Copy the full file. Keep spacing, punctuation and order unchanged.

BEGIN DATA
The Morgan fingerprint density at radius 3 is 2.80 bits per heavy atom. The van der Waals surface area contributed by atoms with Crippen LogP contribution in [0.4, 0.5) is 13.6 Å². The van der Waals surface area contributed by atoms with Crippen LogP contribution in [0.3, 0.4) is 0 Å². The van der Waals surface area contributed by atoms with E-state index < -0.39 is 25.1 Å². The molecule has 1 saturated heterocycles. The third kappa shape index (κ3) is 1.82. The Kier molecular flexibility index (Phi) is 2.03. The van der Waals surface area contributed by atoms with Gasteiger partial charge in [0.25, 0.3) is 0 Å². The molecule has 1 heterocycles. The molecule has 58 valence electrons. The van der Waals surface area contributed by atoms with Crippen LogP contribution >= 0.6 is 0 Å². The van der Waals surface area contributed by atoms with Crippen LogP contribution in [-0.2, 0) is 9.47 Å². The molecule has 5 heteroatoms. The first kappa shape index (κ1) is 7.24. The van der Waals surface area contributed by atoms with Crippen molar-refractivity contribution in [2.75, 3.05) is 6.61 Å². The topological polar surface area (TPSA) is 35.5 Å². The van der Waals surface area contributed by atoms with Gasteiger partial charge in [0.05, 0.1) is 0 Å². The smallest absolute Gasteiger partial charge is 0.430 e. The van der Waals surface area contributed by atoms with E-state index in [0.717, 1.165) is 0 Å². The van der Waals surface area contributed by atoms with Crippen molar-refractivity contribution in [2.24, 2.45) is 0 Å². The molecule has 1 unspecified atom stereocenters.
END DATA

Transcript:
The Morgan fingerprint density at radius 3 is 2.80 bits per heavy atom. The van der Waals surface area contributed by atoms with Crippen LogP contribution in [0.4, 0.5) is 13.6 Å². The van der Waals surface area contributed by atoms with Crippen LogP contribution in [0.3, 0.4) is 0 Å². The van der Waals surface area contributed by atoms with E-state index < -0.39 is 25.1 Å². The molecule has 1 saturated heterocycles. The third kappa shape index (κ3) is 1.82. The Kier molecular flexibility index (Phi) is 2.03. The van der Waals surface area contributed by atoms with Gasteiger partial charge in [0.25, 0.3) is 0 Å². The molecule has 1 heterocycles. The molecule has 58 valence electrons. The van der Waals surface area contributed by atoms with Crippen LogP contribution >= 0.6 is 0 Å². The van der Waals surface area contributed by atoms with Crippen LogP contribution in [-0.2, 0) is 9.47 Å². The molecule has 5 heteroatoms. The first kappa shape index (κ1) is 7.24. The van der Waals surface area contributed by atoms with Crippen molar-refractivity contribution in [2.75, 3.05) is 6.61 Å². The topological polar surface area (TPSA) is 35.5 Å². The van der Waals surface area contributed by atoms with Gasteiger partial charge in [0.05, 0.1) is 0 Å². The smallest absolute Gasteiger partial charge is 0.430 e. The van der Waals surface area contributed by atoms with E-state index in [0.717, 1.165) is 0 Å². The van der Waals surface area contributed by atoms with Crippen molar-refractivity contribution in [2.24, 2.45) is 0 Å². The molecule has 1 unspecified atom stereocenters.